Tape & Toothpicks
I spent the evening taping strips of paper together with toothpicks. Together, they formed a tapestry, and the next day, I hung it on the wall.
It my senior year of high school. My project hung next to every one else's, and my teachers went around the room, asking each of us to describe our work.
As everyone was sharing, the tape holding my project together lost its grip, and the toothpicks separated from the paper. Slowly, it all began to fall, and within a matter of minutes, the entire piece was nothing more than a pile of cheap supplies on the concrete floor.
Everyone turned to look at me, ready to discuss how my project had just completely fallen apart. I was criticized for my poor craftsmanship, and they were right. As usual, I'd had my sight on the larger picture and hadn't paid much attention to the construction of the piece. I felt my way through it, taping and taping, and in the end, I'd done a poor job creating the piece of art that I intended to create, but as I watched it fall apart, I saw something far more interesting than what I had planned.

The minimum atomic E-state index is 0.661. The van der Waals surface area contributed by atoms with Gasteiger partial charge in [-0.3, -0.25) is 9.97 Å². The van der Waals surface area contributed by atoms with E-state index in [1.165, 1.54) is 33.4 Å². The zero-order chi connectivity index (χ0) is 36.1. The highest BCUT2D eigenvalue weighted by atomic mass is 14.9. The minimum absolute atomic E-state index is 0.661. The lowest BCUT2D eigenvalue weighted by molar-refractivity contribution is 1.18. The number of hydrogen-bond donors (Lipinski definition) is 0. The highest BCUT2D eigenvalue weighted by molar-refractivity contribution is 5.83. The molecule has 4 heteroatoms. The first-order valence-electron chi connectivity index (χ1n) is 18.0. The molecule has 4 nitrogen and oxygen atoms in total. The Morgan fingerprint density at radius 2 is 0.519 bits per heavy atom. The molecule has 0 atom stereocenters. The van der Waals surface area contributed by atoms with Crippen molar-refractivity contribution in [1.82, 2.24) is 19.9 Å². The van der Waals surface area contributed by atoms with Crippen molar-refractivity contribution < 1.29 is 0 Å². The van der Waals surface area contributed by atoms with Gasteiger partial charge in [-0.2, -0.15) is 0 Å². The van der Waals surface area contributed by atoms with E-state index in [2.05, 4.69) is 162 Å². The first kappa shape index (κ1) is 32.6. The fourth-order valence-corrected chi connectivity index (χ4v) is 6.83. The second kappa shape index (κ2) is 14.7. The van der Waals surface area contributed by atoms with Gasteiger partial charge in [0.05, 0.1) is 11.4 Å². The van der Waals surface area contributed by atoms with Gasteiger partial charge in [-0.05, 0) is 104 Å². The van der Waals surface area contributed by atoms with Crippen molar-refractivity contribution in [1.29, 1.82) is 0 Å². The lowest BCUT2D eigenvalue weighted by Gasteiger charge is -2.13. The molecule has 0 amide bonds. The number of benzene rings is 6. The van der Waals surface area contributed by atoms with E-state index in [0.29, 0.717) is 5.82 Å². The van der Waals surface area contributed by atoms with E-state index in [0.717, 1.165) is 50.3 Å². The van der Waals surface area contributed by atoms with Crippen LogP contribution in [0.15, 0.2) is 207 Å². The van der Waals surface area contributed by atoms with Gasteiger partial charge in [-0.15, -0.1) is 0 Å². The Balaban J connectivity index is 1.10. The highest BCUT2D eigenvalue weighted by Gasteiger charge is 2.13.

I asked permission to write an essay defending the destruction of my project and explaining how this actually made my work even better. My teachers agreed to let me do this, and I got an A.
I learned early on that just because something doesn't go as planned, doesn't mean that it has gone wrong. I learned - as they say - to takes lemons and make lemonade, and I did this through storytelling.Read More